Google likes websites that are updated regularly, so publishing new blog posts consistently can keep things fresh. What’s more, blog posts provide additional opportunities to optimize for your keywords and drive traffic to your website by providing solutions to common problems.
It’s a good idea to develop a content strategy for your e-commerce website to educate and entertain your readers. This can allow you to provide valuable information on a regular basis to reach new audiences and improve your brand’s reputation.
Keep in mind that you can cross-promote your blog posts on social media and even acquire natural backlinks to your site using your content as leverage. If you create a truly valuable resource, other website owners will be happy to link back to your post. This can be a great way to improve your domain authority (which can boost your rankings).
Here is a blog promotion follow-up checklist
Consider voice search optimization
More online shoppers are now using their smartphones and tablets to find information and make purchases. In fact, Think With Google reports that more than half of all web traffic now comes from mobile devices.
That means you’ll really need to prioritize the mobile experience when designing and optimizing your site. Not only should your site be responsive and accessible on all devices, but you’ll also want to increase the likelihood that your site will appear when a customer performs a web search on mobile.
Voice-powered searches are becoming more popular, particularly for those who are ready to buy. Optimizing your site for a voice search can help mobile users find what they need within a matter of seconds.
To increase your chances of appearing in a voice search, consider creating an FAQ page that includes long-tail keywords and conversational language. Remember to add schema markup to your web pages as well, as these can provide additional context for voice-powered search queries.
Prioritize site security
There are many possible reasons that a customer might abandon their shopping cart and leave your website. Confusing navigation, poor mobile accessibility, and a slow-loading site can all drive visitors away.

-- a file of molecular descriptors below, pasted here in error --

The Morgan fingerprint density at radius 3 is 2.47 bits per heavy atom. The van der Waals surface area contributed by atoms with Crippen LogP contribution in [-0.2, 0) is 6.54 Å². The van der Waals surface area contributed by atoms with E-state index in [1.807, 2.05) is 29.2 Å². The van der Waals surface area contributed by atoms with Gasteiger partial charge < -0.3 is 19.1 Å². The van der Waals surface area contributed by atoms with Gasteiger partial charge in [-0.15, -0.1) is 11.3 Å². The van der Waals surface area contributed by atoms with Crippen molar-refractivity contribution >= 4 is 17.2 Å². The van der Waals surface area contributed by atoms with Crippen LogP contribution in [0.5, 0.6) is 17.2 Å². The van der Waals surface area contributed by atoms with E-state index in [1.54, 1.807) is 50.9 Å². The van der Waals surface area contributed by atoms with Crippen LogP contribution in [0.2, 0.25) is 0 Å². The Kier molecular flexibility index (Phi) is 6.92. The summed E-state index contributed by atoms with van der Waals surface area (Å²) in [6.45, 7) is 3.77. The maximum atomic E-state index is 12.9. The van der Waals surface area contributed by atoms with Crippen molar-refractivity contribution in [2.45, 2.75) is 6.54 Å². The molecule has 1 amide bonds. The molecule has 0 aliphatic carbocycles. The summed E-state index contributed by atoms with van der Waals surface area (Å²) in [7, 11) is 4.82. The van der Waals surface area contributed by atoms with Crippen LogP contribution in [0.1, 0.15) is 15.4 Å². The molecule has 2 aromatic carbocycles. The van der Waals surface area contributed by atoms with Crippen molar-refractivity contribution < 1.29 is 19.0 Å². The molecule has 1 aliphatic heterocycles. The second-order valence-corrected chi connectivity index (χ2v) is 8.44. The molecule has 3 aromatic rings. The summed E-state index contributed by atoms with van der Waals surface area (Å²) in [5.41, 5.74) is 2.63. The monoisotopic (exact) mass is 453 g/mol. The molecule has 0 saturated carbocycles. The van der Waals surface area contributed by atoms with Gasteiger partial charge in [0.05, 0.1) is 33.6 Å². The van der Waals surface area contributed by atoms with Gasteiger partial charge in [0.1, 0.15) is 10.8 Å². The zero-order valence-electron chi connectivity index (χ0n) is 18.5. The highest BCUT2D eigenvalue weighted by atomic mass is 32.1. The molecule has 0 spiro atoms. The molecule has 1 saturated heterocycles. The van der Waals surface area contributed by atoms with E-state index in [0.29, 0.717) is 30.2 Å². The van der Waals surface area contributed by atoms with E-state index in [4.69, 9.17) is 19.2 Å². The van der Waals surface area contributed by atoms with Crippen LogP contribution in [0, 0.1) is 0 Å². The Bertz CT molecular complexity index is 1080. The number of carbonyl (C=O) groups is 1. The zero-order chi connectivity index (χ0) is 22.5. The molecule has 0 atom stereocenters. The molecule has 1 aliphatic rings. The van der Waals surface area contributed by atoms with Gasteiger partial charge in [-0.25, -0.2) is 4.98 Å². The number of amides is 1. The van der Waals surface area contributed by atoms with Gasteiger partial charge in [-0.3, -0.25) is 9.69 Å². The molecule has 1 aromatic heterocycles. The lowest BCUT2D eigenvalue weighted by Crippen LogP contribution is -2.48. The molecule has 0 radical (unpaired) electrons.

But a lack of trust can also result in site abandonment. It’s especially important for e-commerce businesses to build trust with their audience, as customers can’t usually visit-in-person before making a purchase.
Data shows that nearly 61% of shoppers who abandon a purchase opportunity do so because the site doesn’t have trust badges. These badges can range from types of payment accepted and store policies to third-party endorsements and various certifications.
Another way to boost trust with customers is to make your site security clear as crystal. Because e-commerce businesses regularly collect sensitive personal information from customers, visitors need to know that their accounts are being protected.
At a bare minimum, your site should have an SSL certificate (meaning your web address starts with “https” and a lock icon appears in the browser). This will encrypt customer information and protect them in the event of a breach. Choosing the right e-commerce platform and encouraging strong password creation for customer accounts can also help visitors know you take their security seriously. Besides a password, you should have an SSL certificate that starts at a very normal price that even any SMBs can purchase. Few low-priced SSL certificates are ThawteSSL123, RapidSSL certificate, Comodo SSL certificate, etc. For an eCommerce store and better SEO, you need an SSL certificate on an initial base.
It’s worth noting that Google prioritizes search results that have HTTPS certification. Therefore, you’ll be more likely to appear in relevant searches if you take these extra safety steps.
Optimize your e-commerce site for search
After you’ve built and launched your website, you might think the hard work is done. But search engine optimization is an ongoing process that will build over time. By putting this work in now, you’ll make it easier for customers to find you online and take the leap to place an order.